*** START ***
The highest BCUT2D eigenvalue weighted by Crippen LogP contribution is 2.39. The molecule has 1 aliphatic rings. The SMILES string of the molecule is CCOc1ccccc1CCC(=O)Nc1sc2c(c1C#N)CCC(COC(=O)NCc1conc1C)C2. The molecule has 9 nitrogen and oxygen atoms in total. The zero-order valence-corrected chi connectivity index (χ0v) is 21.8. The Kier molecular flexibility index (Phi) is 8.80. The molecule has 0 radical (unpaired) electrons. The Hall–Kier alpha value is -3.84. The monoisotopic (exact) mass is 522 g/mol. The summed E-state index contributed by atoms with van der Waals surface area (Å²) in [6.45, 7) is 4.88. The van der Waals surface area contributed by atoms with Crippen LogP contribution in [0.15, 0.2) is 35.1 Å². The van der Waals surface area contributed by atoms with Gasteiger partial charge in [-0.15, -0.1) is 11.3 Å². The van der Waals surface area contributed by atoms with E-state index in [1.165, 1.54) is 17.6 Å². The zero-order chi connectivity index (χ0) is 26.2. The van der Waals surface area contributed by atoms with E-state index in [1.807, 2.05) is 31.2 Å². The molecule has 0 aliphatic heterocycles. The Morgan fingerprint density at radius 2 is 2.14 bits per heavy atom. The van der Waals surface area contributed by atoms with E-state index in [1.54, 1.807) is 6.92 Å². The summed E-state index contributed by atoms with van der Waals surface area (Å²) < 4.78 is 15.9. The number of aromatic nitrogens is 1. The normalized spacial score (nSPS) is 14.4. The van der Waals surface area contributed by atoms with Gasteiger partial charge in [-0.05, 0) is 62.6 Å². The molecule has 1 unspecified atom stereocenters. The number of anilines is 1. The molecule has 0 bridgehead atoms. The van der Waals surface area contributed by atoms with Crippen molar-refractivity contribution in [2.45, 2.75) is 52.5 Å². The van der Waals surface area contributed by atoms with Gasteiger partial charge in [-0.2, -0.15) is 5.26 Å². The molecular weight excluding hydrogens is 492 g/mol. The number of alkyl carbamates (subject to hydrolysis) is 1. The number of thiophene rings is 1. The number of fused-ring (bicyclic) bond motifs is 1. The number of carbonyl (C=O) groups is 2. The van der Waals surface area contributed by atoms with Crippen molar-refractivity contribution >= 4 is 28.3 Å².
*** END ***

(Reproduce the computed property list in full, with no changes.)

The highest BCUT2D eigenvalue weighted by Crippen LogP contribution is 2.39. The molecule has 1 aliphatic rings. The SMILES string of the molecule is CCOc1ccccc1CCC(=O)Nc1sc2c(c1C#N)CCC(COC(=O)NCc1conc1C)C2. The molecule has 9 nitrogen and oxygen atoms in total. The zero-order valence-corrected chi connectivity index (χ0v) is 21.8. The Kier molecular flexibility index (Phi) is 8.80. The molecule has 0 radical (unpaired) electrons. The Hall–Kier alpha value is -3.84. The monoisotopic (exact) mass is 522 g/mol. The summed E-state index contributed by atoms with van der Waals surface area (Å²) in [6.45, 7) is 4.88. The van der Waals surface area contributed by atoms with Crippen LogP contribution in [0.15, 0.2) is 35.1 Å². The van der Waals surface area contributed by atoms with Gasteiger partial charge in [-0.15, -0.1) is 11.3 Å². The van der Waals surface area contributed by atoms with E-state index in [1.165, 1.54) is 17.6 Å². The zero-order chi connectivity index (χ0) is 26.2. The van der Waals surface area contributed by atoms with E-state index in [1.807, 2.05) is 31.2 Å². The molecule has 0 aliphatic heterocycles. The Morgan fingerprint density at radius 2 is 2.14 bits per heavy atom. The van der Waals surface area contributed by atoms with E-state index in [1.54, 1.807) is 6.92 Å². The summed E-state index contributed by atoms with van der Waals surface area (Å²) < 4.78 is 15.9. The number of aromatic nitrogens is 1. The normalized spacial score (nSPS) is 14.4. The van der Waals surface area contributed by atoms with Gasteiger partial charge in [-0.05, 0) is 62.6 Å². The molecule has 1 unspecified atom stereocenters. The number of anilines is 1. The molecule has 0 bridgehead atoms. The van der Waals surface area contributed by atoms with Crippen molar-refractivity contribution in [2.45, 2.75) is 52.5 Å². The van der Waals surface area contributed by atoms with Gasteiger partial charge in [-0.2, -0.15) is 5.26 Å². The molecular weight excluding hydrogens is 492 g/mol. The number of alkyl carbamates (subject to hydrolysis) is 1. The number of thiophene rings is 1. The number of fused-ring (bicyclic) bond motifs is 1. The number of carbonyl (C=O) groups is 2. The van der Waals surface area contributed by atoms with Crippen molar-refractivity contribution >= 4 is 28.3 Å².